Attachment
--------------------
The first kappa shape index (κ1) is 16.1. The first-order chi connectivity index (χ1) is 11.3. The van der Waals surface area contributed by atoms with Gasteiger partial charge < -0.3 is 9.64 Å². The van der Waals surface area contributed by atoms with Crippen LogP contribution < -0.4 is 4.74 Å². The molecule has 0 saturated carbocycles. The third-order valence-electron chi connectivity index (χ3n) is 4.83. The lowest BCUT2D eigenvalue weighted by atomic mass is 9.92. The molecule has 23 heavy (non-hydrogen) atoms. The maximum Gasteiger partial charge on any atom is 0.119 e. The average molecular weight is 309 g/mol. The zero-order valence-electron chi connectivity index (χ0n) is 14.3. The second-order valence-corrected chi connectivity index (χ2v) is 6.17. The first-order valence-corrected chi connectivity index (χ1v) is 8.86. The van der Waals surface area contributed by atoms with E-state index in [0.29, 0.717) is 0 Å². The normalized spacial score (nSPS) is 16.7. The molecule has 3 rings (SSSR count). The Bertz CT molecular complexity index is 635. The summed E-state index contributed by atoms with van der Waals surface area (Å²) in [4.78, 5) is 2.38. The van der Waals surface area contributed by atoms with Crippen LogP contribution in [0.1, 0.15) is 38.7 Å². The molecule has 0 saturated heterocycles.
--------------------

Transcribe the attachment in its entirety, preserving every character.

The first kappa shape index (κ1) is 16.1. The first-order chi connectivity index (χ1) is 11.3. The van der Waals surface area contributed by atoms with Gasteiger partial charge < -0.3 is 9.64 Å². The van der Waals surface area contributed by atoms with Crippen LogP contribution < -0.4 is 4.74 Å². The molecule has 0 saturated carbocycles. The third-order valence-electron chi connectivity index (χ3n) is 4.83. The lowest BCUT2D eigenvalue weighted by atomic mass is 9.92. The molecule has 23 heavy (non-hydrogen) atoms. The maximum Gasteiger partial charge on any atom is 0.119 e. The average molecular weight is 309 g/mol. The zero-order valence-electron chi connectivity index (χ0n) is 14.3. The second-order valence-corrected chi connectivity index (χ2v) is 6.17. The first-order valence-corrected chi connectivity index (χ1v) is 8.86. The van der Waals surface area contributed by atoms with E-state index in [0.29, 0.717) is 0 Å². The normalized spacial score (nSPS) is 16.7. The molecule has 3 rings (SSSR count). The Bertz CT molecular complexity index is 635. The summed E-state index contributed by atoms with van der Waals surface area (Å²) in [4.78, 5) is 2.38. The van der Waals surface area contributed by atoms with Crippen LogP contribution in [0.1, 0.15) is 38.7 Å². The molecule has 0 saturated heterocycles.